Whatever Happened to Snap's Spectacles?

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Snap (NYSE: SNAP) started selling Spectacles, a $130 pair of augmented reality glasses which sent short videos to Snapchat, last November. The initial marketing campaign, which used "vanishing" vending machines called Snapbots, generated lots of buzz as fans lined up for hours to buy a pair.

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For a short time, it seemed like Spectacles could succeed where Alphabet's (NASDAQ: GOOG) (NASDAQ: GOOGL) Google Glass failed. The device looked fun instead of geeky, and bright lights clearly signaled when videos were being recorded -- unlike the Glass' much smaller indicator. Unlike Google, Snap actually had a social foothold with Snapchat -- which gave it a stickier potential market than Glass.

In early October, Snap CEO Evan Spiegel claimed that the company sold 150,000 Spectacles within the first year, compared to his initial target of 100,000 units. Spiegel even compared that figure to Apple's first iPod, which sold 143,000 units during its first year. That comparison was very bold, since the Mac maker eventually sold nearly 400 million iPods.

Nope, Snap didn't make "the next iPod"

However, a recent report from The Information indicates that Snap actually overestimated demand for the Spectacles. Tom Dotan and Reed Albergotti, citing sources close to Snap, claim that the company "has hundreds of thousands of unsold units sitting in warehouses."

If this report is true, Spiegel clearly overstated how Spectacles "beat" the company's target of 100,000. Either way, 150,000 units accounts for less than 0.1% of Snapchat's daily active user base -- so the device hardly seems like a hit with its core users.

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During the second quarter, Snap reported that its "Other" revenue, which consists of Spectacles sales, dropped 35% sequentially to $5.4 million. That translates to sales of just 41,500 pairs of Spectacles at $130 each, compared to about 64,000 pairs sold in the first quarter. That's clearly a problem if "hundreds of thousands" of Spectacles are still sitting in warehouses.

Snap recently started selling Spectacles on Amazon and at other brick-and-mortar retailers, but that cancels out the scarcity of the device and the novelty of the Snapbots -- two things which fueled the initial surge in demand last year. As a result, Spectacles look doomed to flame out as a brief fad instead of evolving into a viable way to tether users to the Snapchat ecosystem.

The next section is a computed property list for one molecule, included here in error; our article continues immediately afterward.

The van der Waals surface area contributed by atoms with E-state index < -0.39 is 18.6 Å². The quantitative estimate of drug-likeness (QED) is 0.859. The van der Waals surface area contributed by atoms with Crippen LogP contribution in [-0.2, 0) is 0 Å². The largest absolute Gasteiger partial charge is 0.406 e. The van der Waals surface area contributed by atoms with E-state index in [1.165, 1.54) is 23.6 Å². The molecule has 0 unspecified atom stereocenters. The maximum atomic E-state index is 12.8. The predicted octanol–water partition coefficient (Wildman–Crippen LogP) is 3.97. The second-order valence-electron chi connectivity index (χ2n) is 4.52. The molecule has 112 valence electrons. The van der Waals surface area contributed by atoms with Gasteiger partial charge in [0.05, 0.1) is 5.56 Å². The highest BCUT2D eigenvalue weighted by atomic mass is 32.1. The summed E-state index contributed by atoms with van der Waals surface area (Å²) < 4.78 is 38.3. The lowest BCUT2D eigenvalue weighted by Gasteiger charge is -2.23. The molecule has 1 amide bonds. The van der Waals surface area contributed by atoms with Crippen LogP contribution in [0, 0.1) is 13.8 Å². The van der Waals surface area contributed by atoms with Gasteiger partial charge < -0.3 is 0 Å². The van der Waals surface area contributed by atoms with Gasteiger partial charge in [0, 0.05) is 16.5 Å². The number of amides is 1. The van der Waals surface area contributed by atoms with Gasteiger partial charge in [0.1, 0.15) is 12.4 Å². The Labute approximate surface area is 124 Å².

Slowing user growth and new challengers in wearable video

The waning interest in Spectacles directly correlates to Snapchat's slowing user growth. Snap's daily active users (DAUs) rose just 4% sequentially to 173 million last quarter, compared to 5% growth in the fourth quarter.

That slowdown seems related to the rising popularity of Facebook's (NASDAQ: FB) Instagram Stories, which topped 250 million DAUs in late June. Snap seems to be struggling to keep its users from being pulled into Facebook and Instagram's bigger ecosystem.

Spectacles represented a potential way for Snap to widen its moat against Instagram, but the "party glasses" simply seemed too flashy for everyday use. To make matters worse, other companies are now launching similar devices. Google Clips, for example, is a clip-on camera that uses AI facial recognition to automatically record short bursts of videos.

Wrong market, wrong time...

After Google Glass flopped, many companies realized that augmented reality glasses were better suited for enterprise customers, who could use it them specialized needs, instead of mainstream consumers, who mostly use smartphone cameras to capture daily events.

That's why Google recently introduced a second-generation Google Glass for enterprise users, and why Microsoft's Hololens targets the same market. It's highly doubtful that Snap can pivot Spectacles toward enterprise users in the same way.

The road ahead

Investors should gain a clearer view of Snap's Spectacles sales when the company reports its third quarter earnings on Nov. 7. I don't think that the death of Spectacles would matter much to Snap's core advertising business, but I'm concerned about Spiegel's claims that the device "outsold" the company's own target when reports indicate that it didn't.

Spiegel's eagerness to compare Spectacles to the iPod also indicates that he's desperate to prove that Snap isn't a one-trick pony. This indicates that Snap's management still isn't mature enough to recognize its own shortcomings, and that hubris could cause it to make more mistakes in the future.

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Suzanne Frey, an executive at Alphabet, is a member of The Motley Fool's board of directors. Leo Sun has no position in any of the stocks mentioned. The Motley Fool owns shares of and recommends Alphabet (A shares), Alphabet (C shares), AAPL, and Facebook. The Motley Fool has the following options: long January 2020 $150 calls on AAPL and short January 2020 $155 calls on AAPL. The Motley Fool has a disclosure policy.